|Publication number||US7758813 B2|
|Application number||US 11/966,069|
|Publication date||Jul 20, 2010|
|Filing date||Dec 28, 2007|
|Priority date||Dec 28, 2007|
|Also published as||US20090169435, US20100242635|
|Publication number||11966069, 966069, US 7758813 B2, US 7758813B2, US-B2-7758813, US7758813 B2, US7758813B2|
|Inventors||John R. Kominsky, Fred D. Hall|
|Original Assignee||Environmental Quality Management, Inc.|
|Export Citation||BiBTeX, EndNote, RefMan|
|Patent Citations (14), Classifications (5), Legal Events (4)|
|External Links: USPTO, USPTO Assignment, Espacenet|
This invention was made with government support under EPA Contract No. 68-C-00-186 awarded by the U.S. Environmental Protection Agency. The government has certain rights in the invention.
The present invention relates generally to environmental test devices, and more particularly to apparatus and methods for sampling of airborne particles released from a surface.
Asbestos is a naturally occurring fibrous material that has been mined and incorporated into more than 3,000 commercial products, including building materials and non-building related products. Asbestos and other mineral fibers may be present as introduced contamination in soils, or as settled dust on various horizontal surfaces in buildings. Exposure to asbestos fibers from natural sources or from activities using asbestos-containing materials can produce debilitating health effects in humans. Asbestos aerosolization, or releasability, is the potential for fibrous asbestos structures that are present in a material or on a solid surface to become airborne when the source is disturbed by human activities or natural forces. The magnitude of the airborne concentration that can be generated from the release of asbestos is a function of the concentration of asbestos at the source, certain properties of the source matrix, the nature of the activity causing the source to be disturbed, and local environmental conditions.
Conventional testing methods for repeatable and representative measurement of asbestos or other particle aerosolization from materials (e.g., soil) are not suitable for field use. These conventional methods require removal and transport of the source matrix (e.g., soil), thereby potentially altering the physical characteristics of the matrix and subsequent aerosolization.
It is desirable to be able to determine repeatable and representative asbestos or other particle aerosolization concentrations from soil in-situ. Risk management decisions would be greatly enhanced by knowing the level of airborne asbestos or other particles that are expected when asbestos-containing sources are disturbed by specific human activities or natural forces under defined environmental conditions.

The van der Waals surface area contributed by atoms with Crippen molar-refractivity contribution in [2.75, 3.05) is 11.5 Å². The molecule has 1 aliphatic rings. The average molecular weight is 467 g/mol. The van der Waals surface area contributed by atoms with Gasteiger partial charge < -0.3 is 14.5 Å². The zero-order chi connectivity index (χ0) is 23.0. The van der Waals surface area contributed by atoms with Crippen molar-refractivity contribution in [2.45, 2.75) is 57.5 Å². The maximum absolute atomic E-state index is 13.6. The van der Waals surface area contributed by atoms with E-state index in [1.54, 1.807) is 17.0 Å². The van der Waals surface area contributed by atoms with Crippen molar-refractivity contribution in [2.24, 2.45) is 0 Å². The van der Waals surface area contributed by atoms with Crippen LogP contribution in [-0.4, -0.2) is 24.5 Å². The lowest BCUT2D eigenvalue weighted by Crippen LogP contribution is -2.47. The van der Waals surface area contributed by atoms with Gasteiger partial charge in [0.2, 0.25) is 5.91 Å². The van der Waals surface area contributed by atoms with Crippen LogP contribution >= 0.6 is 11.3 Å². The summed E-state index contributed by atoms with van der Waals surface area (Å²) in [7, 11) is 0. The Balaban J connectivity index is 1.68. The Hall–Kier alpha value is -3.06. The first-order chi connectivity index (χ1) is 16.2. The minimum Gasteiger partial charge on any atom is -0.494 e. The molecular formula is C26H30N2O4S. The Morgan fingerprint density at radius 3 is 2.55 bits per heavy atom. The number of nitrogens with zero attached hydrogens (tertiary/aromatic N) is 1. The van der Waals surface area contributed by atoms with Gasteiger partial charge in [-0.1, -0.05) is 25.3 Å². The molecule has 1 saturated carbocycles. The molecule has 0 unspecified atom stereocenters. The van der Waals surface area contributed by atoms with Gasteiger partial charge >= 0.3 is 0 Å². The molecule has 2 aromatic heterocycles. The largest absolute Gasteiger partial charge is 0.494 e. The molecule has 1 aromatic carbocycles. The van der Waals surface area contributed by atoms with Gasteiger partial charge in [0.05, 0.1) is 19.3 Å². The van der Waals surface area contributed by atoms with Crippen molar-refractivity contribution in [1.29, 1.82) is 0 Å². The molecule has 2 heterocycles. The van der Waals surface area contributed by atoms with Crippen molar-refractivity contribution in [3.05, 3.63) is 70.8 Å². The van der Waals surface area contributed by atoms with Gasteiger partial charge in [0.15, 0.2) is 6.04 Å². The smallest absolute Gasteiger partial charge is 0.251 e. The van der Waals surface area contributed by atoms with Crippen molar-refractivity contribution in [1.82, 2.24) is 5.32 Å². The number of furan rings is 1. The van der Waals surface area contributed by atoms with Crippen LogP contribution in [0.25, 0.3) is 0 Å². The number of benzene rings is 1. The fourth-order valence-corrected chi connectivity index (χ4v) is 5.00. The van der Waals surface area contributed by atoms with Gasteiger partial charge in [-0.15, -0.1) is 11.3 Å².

The present invention provides a sampling apparatus and methods for sampling asbestos or other particles released from a material or a surface that overcome drawbacks of prior apparatus and methods for sampling particles released from a material or a surface, such as those described above. In one embodiment, an apparatus for sampling asbestos or other particles released from a surface includes a housing having at least one sidewall defining a test chamber. The test chamber includes an opening that is adapted to confront a surface to be tested, so that a portion of the surface is exposed to the test chamber. The apparatus further includes a movable agitator disposed within the test chamber. The agitator contacts the test surface and thereby agitates the test surface as it moves within the test chamber.
The apparatus also includes an inlet and an outlet, both communicating with the test chamber to define an air flow path through the test chamber. As air flows through the test chamber, asbestos or other particles released from the test surface by movement of the agitator become entrained in the air flow and are moved toward the outlet. One or more sample cassettes are provided near the outlet to obtain samples of the released asbestos or other particles for subsequent analysis. The apparatus thus permits in-situ collection of a sample of asbestos or other particles released from a test surface without the need for additional processing which might otherwise affect the physical characteristics of the sample matrix, e.g., soil. In another aspect, other sampling apparatus (e.g., optical particle counters) may be used to collect and analyze particles.
In one aspect, the apparatus may further include a fan communicating with the inlet to provide a flow of air through the test chamber, between the inlet and the outlet. The speed of the fan may be adjustable to vary the flow rate of air through the test chamber.